A group looking at all aspects of energy and utility usage
Latest Activity: Mar 15
Started by Matt Bridgestock. Last reply by Rae Dec 22, 2011.
Started by Rae. Last reply by Rae Oct 14, 2011.
Started by Rae. Last reply by Rae Jul 28, 2011.
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Last blade being lifted into position on the new wind turbine at Cathkin Braes.
Good to see a MW scale turbine within Glasgow city boundary, though a shame that Castlemilk & Carmunnock Community Windpark Trust ended up excluded from the scheme despite all their hard work.
Here's helpful website for DIY advice on heating & plumbing issues;
In order to try and learn about potential energy sources for heat pumps in Glasgow, some temperature measurements were taken over the last 12 months. The natural water temp in the Clyde, a point where treated water from a sewage works enters the Clyde, along with the air temp at time of these measurements, and the temp of mains tap water were recorded. The results are shown in the following graph.
Obviously the water temperatures are all more stable than the air temp. Presumably the tap water reflects (at least partly) the near surface ground temperature, while the sewer will be closer to deeper ground temperatures, but also affected by warmer waste water from buildings.
Preheating tap water from a source of waste heat could be a way of saving building energy in winter (when mains water becomes 10 deg C cooler than in summer and therefore needs more energy to heat up).
The community energy event in Edinburgh last month now has a report and the presentations from the day available at;
I've just seen a job advert for a project officer at the City Council working on urban energy planning, in case anyone might be interested in this!
"The postholder will report to the Project Manager and will support the overall efforts of the Glasgow Step-Up team and will act as lead officer on the research, development and production of a Strategic Energy Action Plan for the City of Glasgow. Specific tasks will focus around the development of a Strategic Action Plan, Project Identification and Project Integration."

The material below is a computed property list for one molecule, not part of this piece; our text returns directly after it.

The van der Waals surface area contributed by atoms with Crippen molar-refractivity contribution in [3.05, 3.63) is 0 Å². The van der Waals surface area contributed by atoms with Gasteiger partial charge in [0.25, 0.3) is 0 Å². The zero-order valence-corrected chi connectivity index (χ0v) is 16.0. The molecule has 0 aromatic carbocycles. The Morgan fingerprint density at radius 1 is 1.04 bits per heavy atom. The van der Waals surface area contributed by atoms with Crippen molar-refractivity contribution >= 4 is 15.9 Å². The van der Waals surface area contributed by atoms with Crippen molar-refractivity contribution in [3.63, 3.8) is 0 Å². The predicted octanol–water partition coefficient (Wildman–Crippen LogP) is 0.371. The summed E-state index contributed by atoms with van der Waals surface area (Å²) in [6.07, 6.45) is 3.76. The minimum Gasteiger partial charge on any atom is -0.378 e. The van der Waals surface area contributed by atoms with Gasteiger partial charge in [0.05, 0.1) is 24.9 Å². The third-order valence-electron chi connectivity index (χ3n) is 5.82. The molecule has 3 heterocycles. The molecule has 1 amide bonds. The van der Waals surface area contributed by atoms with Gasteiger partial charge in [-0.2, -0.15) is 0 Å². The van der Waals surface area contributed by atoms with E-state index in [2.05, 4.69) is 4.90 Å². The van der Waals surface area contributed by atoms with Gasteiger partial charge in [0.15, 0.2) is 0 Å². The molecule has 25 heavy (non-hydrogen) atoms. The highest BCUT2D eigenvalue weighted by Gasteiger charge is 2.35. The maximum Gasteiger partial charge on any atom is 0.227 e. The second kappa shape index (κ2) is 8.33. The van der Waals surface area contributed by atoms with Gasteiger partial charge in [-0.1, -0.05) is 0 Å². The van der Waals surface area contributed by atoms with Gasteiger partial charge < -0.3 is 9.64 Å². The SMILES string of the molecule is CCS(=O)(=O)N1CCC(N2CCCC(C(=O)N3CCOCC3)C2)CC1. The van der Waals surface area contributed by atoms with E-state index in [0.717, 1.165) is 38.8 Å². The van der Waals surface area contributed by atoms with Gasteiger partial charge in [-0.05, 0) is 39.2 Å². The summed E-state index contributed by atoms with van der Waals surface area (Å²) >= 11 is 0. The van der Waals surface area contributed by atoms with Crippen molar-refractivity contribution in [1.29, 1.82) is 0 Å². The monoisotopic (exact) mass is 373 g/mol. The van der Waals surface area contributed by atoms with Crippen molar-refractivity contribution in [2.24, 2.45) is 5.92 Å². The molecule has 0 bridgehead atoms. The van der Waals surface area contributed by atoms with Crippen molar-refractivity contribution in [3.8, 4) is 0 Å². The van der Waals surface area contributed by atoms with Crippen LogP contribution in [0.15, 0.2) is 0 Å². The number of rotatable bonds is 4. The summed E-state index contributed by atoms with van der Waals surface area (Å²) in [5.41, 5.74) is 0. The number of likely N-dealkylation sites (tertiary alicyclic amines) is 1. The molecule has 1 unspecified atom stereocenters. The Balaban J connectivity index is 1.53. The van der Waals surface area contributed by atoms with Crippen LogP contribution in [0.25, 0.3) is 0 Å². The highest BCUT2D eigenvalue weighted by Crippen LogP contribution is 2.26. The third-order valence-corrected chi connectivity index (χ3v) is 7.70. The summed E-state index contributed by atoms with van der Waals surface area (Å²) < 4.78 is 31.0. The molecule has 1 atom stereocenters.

More info at http://www.s1jobs.com/job/470158670.html but closing date is very soon - this Sunday 23rd.
There was a useful community energy event in Edinburgh a few days ago. Edinburgh Community Energy Co-op, Changeworks & the City Council had brought around 50 people together, including some from a couple of energy co-ops in England. Bath & West Community Energy formed around 2009 and already has a substantial amount (£1.7M worth) of solar PV fitted, with big plans for diverse future growth. While the project is mainly intended for public benefit, the co-op members who have invested have seen interest payments of 7%, a very competitive rate. Bristol Energy Cooperative have also begun installing PV with plans to use revenue to fund energy saving measures. Both of these energy groups had formed out of local Transition Initiatives.
The degree of support from Edinburgh City Council was also good to see, with the council leader being one of the speakers and around 9 other councillors attending.
I've just had a look at the documents for Polmadie at;
It is still at pre-application stage so information is limited, although there is a more detailed plan. Ref no for easier searching is 12/01009/DC
There is also another proposed incinerator (at Shieldhall) in the planning system - it is currently open for comments or objections but not for long.
Meeting open to all to discuss gasification plant at Polmadie:
Hope to see some of you there.
Fantastic news about the Hunterston Power Station campaign being successful! Well done to everyone involved.
Now that you've got a bit more time and you're not plowing your energy into the public inquiry, we could really use your help with looking at what angle to take on the Polmadie 'Recycling and Renewable Energy Plant'. We're meeting on the 13th July with green party and anyone interested in this issue to discuss next steps.
There was great news yesterday about the cancelling of a proposal to build a coal power station at Hunterston. But now having won that campaign, there is the challenge of finding alternative sources of fairly secure energy. One option (have I mentioned this before?) being promoted by a renewable electricity supplier in Germany is a 'swarm' of CHP plants. Thankfully these are now being installed in houses. It will be good to see how they actually perform as they are expected to be 90% efficient.
http://k.lenz.name/LB/?p=5110 - a blog with Nov 2011 update,
http://www.youtube.com/watch?v=PnmjmEmg_-E - video explaining scheme.
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